Blazing Saddles (3/5)

Many viewers will be extremely disappointed that only a Dolby Digital 5.1 audio track is available on this disc.  There is no lossless audio track, which is beyond me.  That tells me that the studio did not revisit this release at all and simply pulled the original Blu-ray discs from their packaging and stuck them in this collection.  Again, this was an originally mono audio presentation.  No original English mono track is included on this disc so you are stuck with remix.  The LFE channel is again absent.  The attempt to fill out the surround channels leaves the dialogue somewhat unintelligible at times.  Dynamics are improved from the “The Twelve Chairs,” but ultimately, the original mono track is better and yet not included here.

Young Frankenstein (4/5)

This film contains the first impressive audio track in the collection.  It bests the previous two films without question.  The LFE channel is used for the thunder.  Music is nicely spread across the five audio channels.  Again, this is a mono audio track that has been remastered for 5.1 using the original audio stems.  Music is mainly bled into the surrounds.  Sound effects can be bled into the surrounds or discreet.  Dialogue remains intelligible throughout and well balanced.  Dynamics are also improved in this audio track.

Silent Movie (3.5/5)

“Silent Movie” contains the original stereo track in Dolby and a remastered 5.1 DTS-HD mix.  There isn’t much here given that this is a silent movie, in terms of dialogue.  There are a few sound effects, but mainly this is a music composition piece.  The music is nicely spread across the front channels.  The surround channels are hardly supporting.  The LFE channel receives a tiny bit of bass here and there, but mainly full-range front speakers will be handling the bass frequencies.  When there are silent moments in the film, the audio track does give off some noise.  Many will find this distracting and criticize the audio transfer for it.  However, one must realize that there is a need for this noise floor.  It the track were truly silent then it would be extremely jarring when the music comes back in.  The noise floor must remain constant throughout the film.  That is way noise always comes from the speakers.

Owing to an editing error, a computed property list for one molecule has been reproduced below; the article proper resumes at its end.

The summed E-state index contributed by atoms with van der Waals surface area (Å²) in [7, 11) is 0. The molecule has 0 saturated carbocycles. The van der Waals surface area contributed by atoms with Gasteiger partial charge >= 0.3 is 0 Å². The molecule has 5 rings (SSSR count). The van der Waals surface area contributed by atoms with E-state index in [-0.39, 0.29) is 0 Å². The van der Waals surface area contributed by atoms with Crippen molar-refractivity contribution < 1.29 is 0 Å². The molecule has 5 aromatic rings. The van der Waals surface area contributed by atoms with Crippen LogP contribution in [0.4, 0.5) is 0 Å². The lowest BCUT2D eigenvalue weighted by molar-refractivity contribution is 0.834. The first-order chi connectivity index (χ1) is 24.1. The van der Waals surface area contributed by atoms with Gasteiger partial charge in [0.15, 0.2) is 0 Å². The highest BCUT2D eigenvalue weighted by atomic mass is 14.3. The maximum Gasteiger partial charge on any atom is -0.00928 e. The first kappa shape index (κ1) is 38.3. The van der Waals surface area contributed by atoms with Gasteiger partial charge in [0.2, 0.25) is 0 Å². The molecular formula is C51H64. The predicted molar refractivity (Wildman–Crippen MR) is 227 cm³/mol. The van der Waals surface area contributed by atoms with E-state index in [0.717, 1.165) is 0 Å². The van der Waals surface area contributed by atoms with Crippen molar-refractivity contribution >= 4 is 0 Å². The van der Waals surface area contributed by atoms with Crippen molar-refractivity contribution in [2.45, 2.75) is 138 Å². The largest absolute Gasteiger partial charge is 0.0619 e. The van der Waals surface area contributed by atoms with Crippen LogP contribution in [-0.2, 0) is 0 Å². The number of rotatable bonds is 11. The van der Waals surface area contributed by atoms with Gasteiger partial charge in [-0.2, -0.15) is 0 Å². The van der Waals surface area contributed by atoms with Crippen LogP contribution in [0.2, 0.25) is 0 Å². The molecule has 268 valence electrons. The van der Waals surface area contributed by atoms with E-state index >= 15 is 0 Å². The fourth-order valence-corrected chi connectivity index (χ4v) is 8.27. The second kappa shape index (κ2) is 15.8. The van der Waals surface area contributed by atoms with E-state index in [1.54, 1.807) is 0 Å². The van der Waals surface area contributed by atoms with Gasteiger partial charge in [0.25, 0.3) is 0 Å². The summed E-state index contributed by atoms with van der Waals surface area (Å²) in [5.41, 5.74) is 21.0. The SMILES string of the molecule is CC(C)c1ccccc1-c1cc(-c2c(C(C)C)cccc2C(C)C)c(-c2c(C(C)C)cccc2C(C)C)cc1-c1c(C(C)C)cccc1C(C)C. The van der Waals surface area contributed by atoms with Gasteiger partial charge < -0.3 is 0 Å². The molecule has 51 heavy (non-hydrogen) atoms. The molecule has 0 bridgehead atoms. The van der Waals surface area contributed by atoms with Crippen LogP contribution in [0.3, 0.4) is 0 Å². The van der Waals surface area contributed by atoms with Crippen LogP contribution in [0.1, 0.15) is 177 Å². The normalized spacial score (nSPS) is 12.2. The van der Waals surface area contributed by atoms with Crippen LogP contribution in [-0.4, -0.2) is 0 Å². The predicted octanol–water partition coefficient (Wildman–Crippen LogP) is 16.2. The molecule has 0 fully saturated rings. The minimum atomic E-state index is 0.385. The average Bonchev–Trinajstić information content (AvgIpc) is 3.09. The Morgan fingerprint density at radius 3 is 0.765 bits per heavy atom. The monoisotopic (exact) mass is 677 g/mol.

High Anxiety (3/5)

“High Anxiety” comes with a compressed Dolby 2.0 track as well as a remastered DTS-HD 5.1 track.  The remastered track is very tame.  Dynamic range is limited.  Dialogue remains clean and clear.  The surround channels are virtually empty and LFE support is practically absent.  Not much effort was given by the studio to create an immersive 5.1 audio track.  However, it is worth listening to this lossless track over of the Dolby track.

History of the World: Part I (4/5)

The film’s audio track is not nearly as impressive as it’s video transfer.  Still, the audio has all the right stuff.  The surround channels are not utilized very well, but for some reason the original mix for this film was in mono.  The dialogue is well prioritized and clearly understandable.  The LFE channel receives some information here and there.  Dynamics are decent and frequency response is more extensive than the previous films.  The DTS-HD 5.1 audio track is certainly better than the also included Dolby 1.0 track.

To Be Or Not To Be (3.5/5)

The disc comes with a lossless DTS-HD 5.1 track as well as a compressed Dolby Surround encoded mix, which is useless by the way.  The surround channels contain a bit more than the previous films in terms of discreet and bled sound effects.  Panning is a bit stocky.  The dynamic range is not extensive.  Frequency response also seems to lack some low end.  The LFE channel is not greatly used in the film.  Dialogue tends to be mixed a bit low in the scheme of things.  This track won’t blow your socks off, but it is what it is.